TRENTON – Numerous bills were taken up by committees in another hectic week leading up to the budget deadline.
But the most ambitious and controversial bill took center stage – the proposed higher-education reorganization plan involving Rutgers and Rowan Universities and the breakup of the University of Medicine and Dentistry.
The Senate Budget Committee advanced the bill last Monday evening, and now the Assembly Budget Committee will handle it this Monday morning.
Senate President Steven Sweeney insists the postponement is not a big deal but the Assembly Democrats’ threat of withholding their support for the party budget undoubtedly was on most minds.
The plan calls for Rutgers University taking over most of UMDNJ, and having Rutgers’ Camden campus gain some autonomy as opposed to the original plan that called for a complete absorption by Rowan. Rutgers-Camden would join with Rowan in a quasi-merger to establish a research university in South Jersey and would have the ability to make its own financial decisions.
It is still not definitively known how much the plan will cost.
As with all things related to the budget, each side fought hard to make their case.
Once again, majority Democrats called for a “millionaire’s tax” despite knowing what the outcome will be. The Assembly Budget Committee and the Senate Budget Committee in the past week released bills calling for the surcharge on high-income earners.
Republicans slammed it as bad policy, with Assemblyman Jay Webber, (R-26), of Morris Plains, calling the Democrats “one -trick ponies.” They countered, calling themselves “thoroughbreds who are fighting for the working class.” Vincent Prieto, the Democratic chair of the Assembly Budget Committee, countered they did support a tax cut in the form of an earned income tax credit.
Democrats passed a bill calling for putting the increase in the EITC in place right away, instead of in two years as Gov. Chris Christie calls for.
The Democratic Budget
In case anyone was holding their breath on whether there would be any bipartisan support for the Democrats’ $31.7 billion budget , they got their answer: no. The Republicans, and Gov. Chris Christie, cited the lack of a tax cut of any kind, as the reason for not supporting the budget. Even though $180 million is called for being set aside, the funds to provide a tax cut wouldn’t kick in for another six months. And that’s only if the revenue picture holds up nicely.
At a town hall earlier this week, Christie couldn’t help but point out the Democrats’ reticence toward immediate tax cuts, calling them “Corzine Democrats” in reference to his predecessor.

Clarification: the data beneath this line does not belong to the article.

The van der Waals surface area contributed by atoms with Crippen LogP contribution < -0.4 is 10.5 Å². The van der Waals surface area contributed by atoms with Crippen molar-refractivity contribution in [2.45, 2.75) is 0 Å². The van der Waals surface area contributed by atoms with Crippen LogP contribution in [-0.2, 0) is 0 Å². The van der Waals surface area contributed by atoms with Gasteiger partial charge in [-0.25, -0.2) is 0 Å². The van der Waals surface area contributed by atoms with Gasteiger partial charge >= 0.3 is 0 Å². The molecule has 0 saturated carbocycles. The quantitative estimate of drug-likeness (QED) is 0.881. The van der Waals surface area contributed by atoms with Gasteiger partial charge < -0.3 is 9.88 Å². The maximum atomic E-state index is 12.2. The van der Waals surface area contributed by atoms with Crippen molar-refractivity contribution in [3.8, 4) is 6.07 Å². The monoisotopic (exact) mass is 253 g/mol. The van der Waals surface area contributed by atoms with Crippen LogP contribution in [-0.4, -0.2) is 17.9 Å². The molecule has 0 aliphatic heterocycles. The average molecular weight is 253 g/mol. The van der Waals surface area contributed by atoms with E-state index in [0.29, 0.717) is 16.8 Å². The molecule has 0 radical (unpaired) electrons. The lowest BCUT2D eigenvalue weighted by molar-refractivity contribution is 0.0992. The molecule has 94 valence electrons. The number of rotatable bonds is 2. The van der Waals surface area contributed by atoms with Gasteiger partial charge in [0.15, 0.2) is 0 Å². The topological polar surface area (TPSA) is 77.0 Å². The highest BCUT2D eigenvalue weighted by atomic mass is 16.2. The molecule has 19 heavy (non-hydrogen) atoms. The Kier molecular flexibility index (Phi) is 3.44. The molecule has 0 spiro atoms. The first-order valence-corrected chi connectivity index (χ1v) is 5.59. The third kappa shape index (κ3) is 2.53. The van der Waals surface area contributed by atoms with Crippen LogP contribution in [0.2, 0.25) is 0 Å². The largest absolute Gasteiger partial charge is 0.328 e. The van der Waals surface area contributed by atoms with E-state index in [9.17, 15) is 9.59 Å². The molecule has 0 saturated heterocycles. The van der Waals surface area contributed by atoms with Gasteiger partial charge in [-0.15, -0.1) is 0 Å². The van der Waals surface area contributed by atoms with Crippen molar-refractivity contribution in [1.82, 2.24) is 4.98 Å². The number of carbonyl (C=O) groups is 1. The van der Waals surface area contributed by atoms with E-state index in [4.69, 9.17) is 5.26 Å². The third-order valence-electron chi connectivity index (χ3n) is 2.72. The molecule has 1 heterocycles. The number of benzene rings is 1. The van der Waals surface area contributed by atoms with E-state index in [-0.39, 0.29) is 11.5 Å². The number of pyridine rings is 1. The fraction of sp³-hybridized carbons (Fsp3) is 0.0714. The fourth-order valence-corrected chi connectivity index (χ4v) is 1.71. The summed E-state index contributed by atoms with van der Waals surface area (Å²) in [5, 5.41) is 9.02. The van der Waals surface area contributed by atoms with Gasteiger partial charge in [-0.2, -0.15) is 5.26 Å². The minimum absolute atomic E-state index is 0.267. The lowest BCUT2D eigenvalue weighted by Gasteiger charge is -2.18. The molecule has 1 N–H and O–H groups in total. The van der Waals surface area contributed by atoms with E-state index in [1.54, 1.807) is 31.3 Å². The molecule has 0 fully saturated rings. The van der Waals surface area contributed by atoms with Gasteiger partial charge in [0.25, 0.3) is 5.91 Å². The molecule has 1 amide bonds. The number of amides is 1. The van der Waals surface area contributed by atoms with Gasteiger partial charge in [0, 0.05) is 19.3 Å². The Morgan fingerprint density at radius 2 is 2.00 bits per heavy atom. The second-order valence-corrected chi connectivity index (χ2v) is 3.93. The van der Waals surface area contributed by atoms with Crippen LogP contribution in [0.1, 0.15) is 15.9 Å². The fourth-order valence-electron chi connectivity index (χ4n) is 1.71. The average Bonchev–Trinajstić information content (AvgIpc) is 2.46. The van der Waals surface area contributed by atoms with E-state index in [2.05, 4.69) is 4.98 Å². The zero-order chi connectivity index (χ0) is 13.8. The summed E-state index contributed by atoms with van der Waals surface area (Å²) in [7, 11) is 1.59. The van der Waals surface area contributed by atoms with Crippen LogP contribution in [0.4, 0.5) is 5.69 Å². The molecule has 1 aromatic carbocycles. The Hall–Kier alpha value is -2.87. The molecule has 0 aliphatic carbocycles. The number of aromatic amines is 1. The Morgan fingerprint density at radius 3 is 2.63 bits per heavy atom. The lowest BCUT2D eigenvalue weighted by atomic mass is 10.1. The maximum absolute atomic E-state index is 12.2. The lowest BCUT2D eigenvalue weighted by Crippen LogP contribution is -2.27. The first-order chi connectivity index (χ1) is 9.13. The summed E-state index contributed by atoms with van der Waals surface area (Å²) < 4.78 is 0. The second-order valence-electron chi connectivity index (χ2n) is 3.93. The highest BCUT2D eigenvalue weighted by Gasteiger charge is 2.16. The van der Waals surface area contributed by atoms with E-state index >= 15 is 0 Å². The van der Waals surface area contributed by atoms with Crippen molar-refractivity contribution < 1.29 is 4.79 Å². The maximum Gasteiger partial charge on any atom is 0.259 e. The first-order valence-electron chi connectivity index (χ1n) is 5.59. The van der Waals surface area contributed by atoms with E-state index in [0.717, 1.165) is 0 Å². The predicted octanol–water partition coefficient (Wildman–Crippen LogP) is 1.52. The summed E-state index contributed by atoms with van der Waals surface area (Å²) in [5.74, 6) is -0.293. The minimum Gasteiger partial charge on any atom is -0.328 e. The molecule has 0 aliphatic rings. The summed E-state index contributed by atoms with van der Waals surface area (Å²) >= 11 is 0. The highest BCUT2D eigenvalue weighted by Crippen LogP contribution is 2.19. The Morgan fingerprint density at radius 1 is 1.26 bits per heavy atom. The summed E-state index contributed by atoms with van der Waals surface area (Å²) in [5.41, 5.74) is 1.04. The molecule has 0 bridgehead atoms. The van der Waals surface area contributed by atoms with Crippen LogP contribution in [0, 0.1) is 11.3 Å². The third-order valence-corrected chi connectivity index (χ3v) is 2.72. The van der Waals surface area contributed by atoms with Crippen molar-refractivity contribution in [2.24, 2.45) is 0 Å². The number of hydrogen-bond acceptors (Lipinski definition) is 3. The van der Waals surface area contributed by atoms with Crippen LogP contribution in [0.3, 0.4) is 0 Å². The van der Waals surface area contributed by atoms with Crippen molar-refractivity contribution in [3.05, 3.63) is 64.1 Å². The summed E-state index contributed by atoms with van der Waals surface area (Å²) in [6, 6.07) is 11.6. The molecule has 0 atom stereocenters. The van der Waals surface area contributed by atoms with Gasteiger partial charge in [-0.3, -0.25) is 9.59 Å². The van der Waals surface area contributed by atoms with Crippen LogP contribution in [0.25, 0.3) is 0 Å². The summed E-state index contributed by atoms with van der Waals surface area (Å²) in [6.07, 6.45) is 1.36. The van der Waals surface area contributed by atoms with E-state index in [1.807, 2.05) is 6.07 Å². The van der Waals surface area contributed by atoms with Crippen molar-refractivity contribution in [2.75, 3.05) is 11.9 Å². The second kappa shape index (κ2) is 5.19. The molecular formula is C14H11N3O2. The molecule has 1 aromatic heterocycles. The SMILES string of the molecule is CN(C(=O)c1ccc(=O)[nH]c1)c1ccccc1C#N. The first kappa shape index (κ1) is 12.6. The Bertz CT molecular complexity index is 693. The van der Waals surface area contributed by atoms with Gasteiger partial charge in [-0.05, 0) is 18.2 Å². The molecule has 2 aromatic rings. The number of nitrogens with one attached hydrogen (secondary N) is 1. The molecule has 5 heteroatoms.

The proposed Democratic budget is $400 million smaller than the one Christie has proposed and puts more funds toward social programs like women’s health, family planning, and legal services for the poor.
History was made, in essence, when the state Senate passed a bill reforming the century-old teacher tenure system, a bill drafted by Sen. Teresa Ruiz, (D-20), of Newark. The bill calls for extending the time period in which teachers can become eligible for tenure from three years to four years, and having more evaluations to make sure the teachers are deemed “effective.” Republicans and Democrats alike lavished praise on Ruiz for her hard work and dedication to the issue.
The Assembly Budget Committee released the bill on Friday after tweaking it a bit and the bill now is on track to be passed before the fiscal year ends.
The tanning bill was revisited, this time by the Senate Health Committee, and it actually has the support of tanning advocates. The Senate bill, S1172, calls for banning tanning services for those under age 16 and prohibiting teens who are old enough to receive tanning services on their own from receiving them on two consecutive days. It is vastly different from the Assembly bill, which calls for banning tanning services for anyone under age 18.
Other bills that made it out of various committees include expanding gaming activities to the Internet, a gift card law to remove those unspent funds from the escheat laws, and placing a moratorium on “virtual” charter schools.
Red light cameras
To the delight of drivers around the state – but the disappointment of some towns – the state Department of Transportation has decided to suspend the red light cameras for 63 of the 85 intersections where the devices are installed.
The reason is because the amount of time the signals are yellow may be shorter than what laws require. As a result, some drivers are getting tickets who may not deserve them, and towns are being criticized for using the devices merely as ways to generate revenue.
At the risk of not seeing the state’s transportation infrastructure deteriorate further, an Assembly committee moved legislation that calls for borrowing billions of dollars to shore up the Transportation Trust Fund.
The bill, A3205, would authorize bonding of approximately $3.45 billion for the state’s capital transportation needs through 2016.
The Transportation Trust Fund, long a source of political jousting, is again having some funds from it diverted this year to close budget gaps.
The Assembly Judiciary Committee held off on voting on the controversial plan to install interlock devices in the cars of repeat drug offenders, saying plenty of amendments need to be considered. However, they did give the green light to a bill where people who call in a drug overdose to authorities would be granted protection from prosecution in some cases.
A possible budget logjam emerged late in the week when news broke that a bloc of nine Assembly Democrats had united to possibly withhold yes votes on the budget unless they won concessions, most notably on the college reorganization plan. But then on Friday it turned out that two of the members, Connie Wagner and Tim Eustace, have decided to back the budget.